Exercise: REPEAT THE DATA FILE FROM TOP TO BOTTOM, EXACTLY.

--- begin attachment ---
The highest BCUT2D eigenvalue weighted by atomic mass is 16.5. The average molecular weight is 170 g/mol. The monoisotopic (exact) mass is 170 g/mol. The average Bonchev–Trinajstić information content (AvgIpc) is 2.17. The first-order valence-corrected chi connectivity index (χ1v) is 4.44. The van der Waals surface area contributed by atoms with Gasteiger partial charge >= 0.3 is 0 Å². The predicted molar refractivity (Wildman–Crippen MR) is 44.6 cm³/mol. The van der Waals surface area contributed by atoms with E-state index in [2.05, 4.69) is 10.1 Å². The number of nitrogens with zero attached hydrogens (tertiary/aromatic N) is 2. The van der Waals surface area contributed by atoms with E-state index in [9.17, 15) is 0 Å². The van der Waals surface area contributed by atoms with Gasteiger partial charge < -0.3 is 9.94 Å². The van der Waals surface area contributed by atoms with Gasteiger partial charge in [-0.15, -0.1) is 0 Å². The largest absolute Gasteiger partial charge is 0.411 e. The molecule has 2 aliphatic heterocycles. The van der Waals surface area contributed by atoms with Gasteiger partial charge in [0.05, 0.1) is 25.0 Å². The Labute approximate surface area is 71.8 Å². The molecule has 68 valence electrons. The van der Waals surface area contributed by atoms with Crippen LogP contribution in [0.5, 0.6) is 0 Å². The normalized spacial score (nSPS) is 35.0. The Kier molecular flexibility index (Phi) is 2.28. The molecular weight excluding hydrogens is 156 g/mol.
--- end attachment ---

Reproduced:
The highest BCUT2D eigenvalue weighted by atomic mass is 16.5. The average molecular weight is 170 g/mol. The monoisotopic (exact) mass is 170 g/mol. The average Bonchev–Trinajstić information content (AvgIpc) is 2.17. The first-order valence-corrected chi connectivity index (χ1v) is 4.44. The van der Waals surface area contributed by atoms with Gasteiger partial charge >= 0.3 is 0 Å². The predicted molar refractivity (Wildman–Crippen MR) is 44.6 cm³/mol. The van der Waals surface area contributed by atoms with E-state index in [2.05, 4.69) is 10.1 Å². The number of nitrogens with zero attached hydrogens (tertiary/aromatic N) is 2. The van der Waals surface area contributed by atoms with E-state index in [9.17, 15) is 0 Å². The van der Waals surface area contributed by atoms with Gasteiger partial charge < -0.3 is 9.94 Å². The van der Waals surface area contributed by atoms with Gasteiger partial charge in [-0.15, -0.1) is 0 Å². The largest absolute Gasteiger partial charge is 0.411 e. The molecule has 2 aliphatic heterocycles. The van der Waals surface area contributed by atoms with Gasteiger partial charge in [0.05, 0.1) is 25.0 Å². The Labute approximate surface area is 71.8 Å². The molecule has 68 valence electrons. The van der Waals surface area contributed by atoms with Crippen LogP contribution in [0.5, 0.6) is 0 Å². The normalized spacial score (nSPS) is 35.0. The Kier molecular flexibility index (Phi) is 2.28. The molecular weight excluding hydrogens is 156 g/mol.